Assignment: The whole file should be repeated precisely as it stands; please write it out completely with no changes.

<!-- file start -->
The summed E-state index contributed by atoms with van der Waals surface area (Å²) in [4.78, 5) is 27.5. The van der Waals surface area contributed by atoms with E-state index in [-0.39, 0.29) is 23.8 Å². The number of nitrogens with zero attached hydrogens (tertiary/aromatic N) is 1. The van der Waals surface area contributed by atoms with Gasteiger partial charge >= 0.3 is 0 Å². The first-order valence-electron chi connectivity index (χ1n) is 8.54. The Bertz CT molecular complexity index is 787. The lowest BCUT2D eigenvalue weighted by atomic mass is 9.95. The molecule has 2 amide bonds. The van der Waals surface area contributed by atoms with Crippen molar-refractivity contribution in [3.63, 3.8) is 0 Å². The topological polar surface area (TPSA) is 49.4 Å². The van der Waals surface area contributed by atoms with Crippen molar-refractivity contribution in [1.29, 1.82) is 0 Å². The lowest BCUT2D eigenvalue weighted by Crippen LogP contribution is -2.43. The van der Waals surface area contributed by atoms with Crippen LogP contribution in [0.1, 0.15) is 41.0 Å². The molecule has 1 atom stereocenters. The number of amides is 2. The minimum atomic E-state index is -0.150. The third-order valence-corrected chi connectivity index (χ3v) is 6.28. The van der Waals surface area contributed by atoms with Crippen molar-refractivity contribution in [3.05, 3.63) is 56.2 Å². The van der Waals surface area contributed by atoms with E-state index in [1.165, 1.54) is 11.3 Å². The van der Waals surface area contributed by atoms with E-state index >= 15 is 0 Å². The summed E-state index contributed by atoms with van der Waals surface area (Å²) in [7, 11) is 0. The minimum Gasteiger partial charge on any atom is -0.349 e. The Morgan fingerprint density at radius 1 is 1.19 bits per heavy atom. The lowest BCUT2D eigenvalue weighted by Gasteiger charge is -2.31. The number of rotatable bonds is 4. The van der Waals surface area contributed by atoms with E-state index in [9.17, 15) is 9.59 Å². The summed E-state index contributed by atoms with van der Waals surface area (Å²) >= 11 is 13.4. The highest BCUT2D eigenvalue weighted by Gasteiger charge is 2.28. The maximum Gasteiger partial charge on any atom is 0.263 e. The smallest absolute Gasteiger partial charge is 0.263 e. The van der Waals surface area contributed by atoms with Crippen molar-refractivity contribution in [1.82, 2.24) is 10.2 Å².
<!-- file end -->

The summed E-state index contributed by atoms with van der Waals surface area (Å²) in [4.78, 5) is 27.5. The van der Waals surface area contributed by atoms with E-state index in [-0.39, 0.29) is 23.8 Å². The number of nitrogens with zero attached hydrogens (tertiary/aromatic N) is 1. The van der Waals surface area contributed by atoms with Gasteiger partial charge >= 0.3 is 0 Å². The first-order valence-electron chi connectivity index (χ1n) is 8.54. The Bertz CT molecular complexity index is 787. The lowest BCUT2D eigenvalue weighted by atomic mass is 9.95. The molecule has 2 amide bonds. The van der Waals surface area contributed by atoms with Crippen molar-refractivity contribution in [3.63, 3.8) is 0 Å². The topological polar surface area (TPSA) is 49.4 Å². The van der Waals surface area contributed by atoms with Crippen molar-refractivity contribution in [1.29, 1.82) is 0 Å². The lowest BCUT2D eigenvalue weighted by Crippen LogP contribution is -2.43. The van der Waals surface area contributed by atoms with Crippen LogP contribution in [0.1, 0.15) is 41.0 Å². The molecule has 1 atom stereocenters. The number of amides is 2. The minimum atomic E-state index is -0.150. The third-order valence-corrected chi connectivity index (χ3v) is 6.28. The van der Waals surface area contributed by atoms with Crippen molar-refractivity contribution in [3.05, 3.63) is 56.2 Å². The van der Waals surface area contributed by atoms with E-state index in [1.165, 1.54) is 11.3 Å². The van der Waals surface area contributed by atoms with E-state index >= 15 is 0 Å². The summed E-state index contributed by atoms with van der Waals surface area (Å²) in [7, 11) is 0. The minimum Gasteiger partial charge on any atom is -0.349 e. The Morgan fingerprint density at radius 1 is 1.19 bits per heavy atom. The lowest BCUT2D eigenvalue weighted by Gasteiger charge is -2.31. The number of rotatable bonds is 4. The van der Waals surface area contributed by atoms with E-state index in [9.17, 15) is 9.59 Å². The summed E-state index contributed by atoms with van der Waals surface area (Å²) >= 11 is 13.4. The highest BCUT2D eigenvalue weighted by Gasteiger charge is 2.28. The maximum Gasteiger partial charge on any atom is 0.263 e. The smallest absolute Gasteiger partial charge is 0.263 e. The van der Waals surface area contributed by atoms with Crippen molar-refractivity contribution in [1.82, 2.24) is 10.2 Å².